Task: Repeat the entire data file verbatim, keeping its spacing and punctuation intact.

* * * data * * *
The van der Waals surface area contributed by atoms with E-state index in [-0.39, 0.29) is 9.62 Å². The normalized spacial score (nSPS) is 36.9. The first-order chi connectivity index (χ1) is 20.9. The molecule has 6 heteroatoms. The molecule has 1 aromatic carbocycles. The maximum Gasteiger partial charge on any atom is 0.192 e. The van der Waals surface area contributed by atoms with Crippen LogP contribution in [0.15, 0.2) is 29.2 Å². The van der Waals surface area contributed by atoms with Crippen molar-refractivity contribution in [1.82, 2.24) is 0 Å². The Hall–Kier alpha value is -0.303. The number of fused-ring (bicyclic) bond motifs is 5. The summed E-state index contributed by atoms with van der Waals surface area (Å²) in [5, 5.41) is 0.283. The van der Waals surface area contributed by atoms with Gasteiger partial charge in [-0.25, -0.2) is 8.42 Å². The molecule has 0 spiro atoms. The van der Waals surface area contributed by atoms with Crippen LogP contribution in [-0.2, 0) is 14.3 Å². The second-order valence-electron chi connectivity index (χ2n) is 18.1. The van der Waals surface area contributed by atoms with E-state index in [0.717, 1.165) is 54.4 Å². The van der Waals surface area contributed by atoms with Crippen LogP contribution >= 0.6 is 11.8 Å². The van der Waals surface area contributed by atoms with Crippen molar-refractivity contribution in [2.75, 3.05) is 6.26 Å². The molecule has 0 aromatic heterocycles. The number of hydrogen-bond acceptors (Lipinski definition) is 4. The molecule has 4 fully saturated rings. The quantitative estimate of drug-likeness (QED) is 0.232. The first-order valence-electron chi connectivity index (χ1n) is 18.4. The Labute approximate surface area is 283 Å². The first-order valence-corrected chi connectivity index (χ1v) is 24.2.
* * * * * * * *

The van der Waals surface area contributed by atoms with E-state index in [-0.39, 0.29) is 9.62 Å². The normalized spacial score (nSPS) is 36.9. The first-order chi connectivity index (χ1) is 20.9. The molecule has 6 heteroatoms. The molecule has 1 aromatic carbocycles. The maximum Gasteiger partial charge on any atom is 0.192 e. The van der Waals surface area contributed by atoms with Crippen LogP contribution in [0.15, 0.2) is 29.2 Å². The van der Waals surface area contributed by atoms with Crippen molar-refractivity contribution in [1.82, 2.24) is 0 Å². The Hall–Kier alpha value is -0.303. The number of fused-ring (bicyclic) bond motifs is 5. The summed E-state index contributed by atoms with van der Waals surface area (Å²) in [5, 5.41) is 0.283. The van der Waals surface area contributed by atoms with Gasteiger partial charge in [-0.25, -0.2) is 8.42 Å². The molecule has 0 spiro atoms. The van der Waals surface area contributed by atoms with Crippen LogP contribution in [-0.2, 0) is 14.3 Å². The second-order valence-electron chi connectivity index (χ2n) is 18.1. The van der Waals surface area contributed by atoms with E-state index in [0.717, 1.165) is 54.4 Å². The van der Waals surface area contributed by atoms with Crippen LogP contribution >= 0.6 is 11.8 Å². The van der Waals surface area contributed by atoms with Crippen molar-refractivity contribution in [2.75, 3.05) is 6.26 Å². The molecule has 0 aromatic heterocycles. The number of hydrogen-bond acceptors (Lipinski definition) is 4. The molecule has 4 fully saturated rings. The quantitative estimate of drug-likeness (QED) is 0.232. The first-order valence-electron chi connectivity index (χ1n) is 18.4. The Labute approximate surface area is 283 Å². The first-order valence-corrected chi connectivity index (χ1v) is 24.2.